Ruling could have big impact in Massachusetts

Union PACs may see some of their money dry up

THE UNITED STATES has a single constitution, but interpretations of that document handed down by federal courts often have divergent impacts across the country.

Such is the case with the Supreme Court’s recent decision in Janus v. AFSCME.  The Court overturned a 41-year-old ruling and found that an Illinois public employee who chose not to join a union could not be compelled to pay the collective bargaining unit an “agency fee” to cover the cost of contract negotiations and workplace grievance procedures.

Little will change in 28 “right-to-work” states where employees already can’t be compelled to pay dues or fees to a union they choose not to join.  But thanks to organized labor’s outsized political clout in Massachusetts, there are few states where Janus will have a bigger impact.

Here, 18 of the 20 political action committees (PACs) that give the most to candidates for state and county offices are labor organizations, according to the latest data available from the Massachusetts Office of Campaign and Political Finance.  The overwhelming majority of office holders are Democrats, and 85 percent of all PAC contributions go to Democratic candidates.  That percentage is undoubtedly higher among contributions from labor PACs.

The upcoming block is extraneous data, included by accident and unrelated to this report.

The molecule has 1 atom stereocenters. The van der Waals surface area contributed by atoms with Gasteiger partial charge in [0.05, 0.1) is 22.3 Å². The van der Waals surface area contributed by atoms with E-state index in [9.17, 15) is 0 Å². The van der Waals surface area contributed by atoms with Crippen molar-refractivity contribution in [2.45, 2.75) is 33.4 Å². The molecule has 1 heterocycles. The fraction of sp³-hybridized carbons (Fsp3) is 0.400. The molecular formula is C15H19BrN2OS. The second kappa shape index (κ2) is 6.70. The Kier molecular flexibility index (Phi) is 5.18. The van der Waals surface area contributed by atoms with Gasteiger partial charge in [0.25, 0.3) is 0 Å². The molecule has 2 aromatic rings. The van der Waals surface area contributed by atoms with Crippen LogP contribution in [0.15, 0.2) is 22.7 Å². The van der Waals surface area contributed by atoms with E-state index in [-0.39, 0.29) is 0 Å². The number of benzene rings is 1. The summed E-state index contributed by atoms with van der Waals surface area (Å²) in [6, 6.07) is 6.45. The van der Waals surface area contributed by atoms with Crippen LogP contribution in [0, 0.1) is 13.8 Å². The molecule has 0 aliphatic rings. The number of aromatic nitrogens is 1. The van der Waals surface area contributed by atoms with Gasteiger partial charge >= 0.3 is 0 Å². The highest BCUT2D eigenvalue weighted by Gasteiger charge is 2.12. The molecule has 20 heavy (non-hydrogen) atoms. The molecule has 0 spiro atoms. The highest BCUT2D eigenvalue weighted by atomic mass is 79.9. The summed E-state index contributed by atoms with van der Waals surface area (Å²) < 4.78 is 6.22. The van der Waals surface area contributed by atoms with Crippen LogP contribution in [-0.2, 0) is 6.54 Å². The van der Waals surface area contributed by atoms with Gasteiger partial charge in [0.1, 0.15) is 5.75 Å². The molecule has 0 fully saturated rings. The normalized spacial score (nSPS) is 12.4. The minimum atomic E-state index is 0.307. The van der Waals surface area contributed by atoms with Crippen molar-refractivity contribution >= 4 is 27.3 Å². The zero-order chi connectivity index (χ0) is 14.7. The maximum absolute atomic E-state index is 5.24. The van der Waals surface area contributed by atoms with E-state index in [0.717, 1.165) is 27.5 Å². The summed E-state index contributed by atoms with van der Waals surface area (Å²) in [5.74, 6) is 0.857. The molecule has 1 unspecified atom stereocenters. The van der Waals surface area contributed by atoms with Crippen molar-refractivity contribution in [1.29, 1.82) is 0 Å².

The result is that when it comes to public employee labor negotiations, public officials who are supposed to represent taxpayers are actually bargaining with their own benefactors.  To say that this Tammany Hall-like nexus between labor and the dominant political party doesn’t serve taxpayers well would be an understatement.

The issue is not that organized labor is bad, but that democracy is harmed when any one group gains too much political power.

The most immediate local impact of the Janus ruling may come from a group of educators who have petitioned the Commonwealth’s Supreme Judicial Court to hear a case challenging the payments they are compelled to make to unions as a condition of their employment.  Not all teachers agree with the positions their unions take on an array of political issues ranging from health care to the environment; nor do all support their unions’ knee-jerk opposition to testing and charter public schools, for that matter.

Nationally, organized labor’s political clout has been on the wane for decades, and it should be noted that some places would benefit from labor having a stronger voice.

Meet the Author

But it’s clear that unions are the political puppeteers in Massachusetts.  Here, the Supreme Court’s ruling in Janus v. AFSCME will help restore the balance that is so critical to a healthy democracy.

Charles Chieppo is a senior fellow at the Pioneer Institute, a Boston-based public policy think tank.